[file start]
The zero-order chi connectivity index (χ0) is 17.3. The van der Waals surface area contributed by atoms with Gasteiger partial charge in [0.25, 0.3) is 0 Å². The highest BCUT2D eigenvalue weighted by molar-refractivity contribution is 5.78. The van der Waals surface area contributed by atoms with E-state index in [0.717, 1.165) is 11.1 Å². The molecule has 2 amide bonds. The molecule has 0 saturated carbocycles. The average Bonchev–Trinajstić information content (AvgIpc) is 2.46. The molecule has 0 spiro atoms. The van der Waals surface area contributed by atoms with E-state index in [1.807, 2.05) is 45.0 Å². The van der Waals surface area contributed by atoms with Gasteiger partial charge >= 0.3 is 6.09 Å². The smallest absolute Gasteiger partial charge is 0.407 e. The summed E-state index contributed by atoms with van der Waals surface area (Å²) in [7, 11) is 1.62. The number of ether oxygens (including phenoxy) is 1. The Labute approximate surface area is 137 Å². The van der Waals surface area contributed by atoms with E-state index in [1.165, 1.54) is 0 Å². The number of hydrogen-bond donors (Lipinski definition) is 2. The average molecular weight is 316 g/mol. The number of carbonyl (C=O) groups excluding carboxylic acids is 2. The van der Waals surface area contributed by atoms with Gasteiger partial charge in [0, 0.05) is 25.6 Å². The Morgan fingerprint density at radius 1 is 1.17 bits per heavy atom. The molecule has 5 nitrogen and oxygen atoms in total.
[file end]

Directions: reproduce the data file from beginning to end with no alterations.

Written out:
The zero-order chi connectivity index (χ0) is 17.3. The van der Waals surface area contributed by atoms with Gasteiger partial charge in [0.25, 0.3) is 0 Å². The highest BCUT2D eigenvalue weighted by molar-refractivity contribution is 5.78. The van der Waals surface area contributed by atoms with E-state index in [0.717, 1.165) is 11.1 Å². The molecule has 2 amide bonds. The molecule has 0 saturated carbocycles. The average Bonchev–Trinajstić information content (AvgIpc) is 2.46. The molecule has 0 spiro atoms. The van der Waals surface area contributed by atoms with E-state index in [1.807, 2.05) is 45.0 Å². The van der Waals surface area contributed by atoms with Gasteiger partial charge >= 0.3 is 6.09 Å². The smallest absolute Gasteiger partial charge is 0.407 e. The summed E-state index contributed by atoms with van der Waals surface area (Å²) in [7, 11) is 1.62. The number of ether oxygens (including phenoxy) is 1. The Labute approximate surface area is 137 Å². The van der Waals surface area contributed by atoms with E-state index in [1.165, 1.54) is 0 Å². The number of hydrogen-bond donors (Lipinski definition) is 2. The average molecular weight is 316 g/mol. The number of carbonyl (C=O) groups excluding carboxylic acids is 2. The van der Waals surface area contributed by atoms with Gasteiger partial charge in [0, 0.05) is 25.6 Å². The Morgan fingerprint density at radius 1 is 1.17 bits per heavy atom. The molecule has 5 nitrogen and oxygen atoms in total.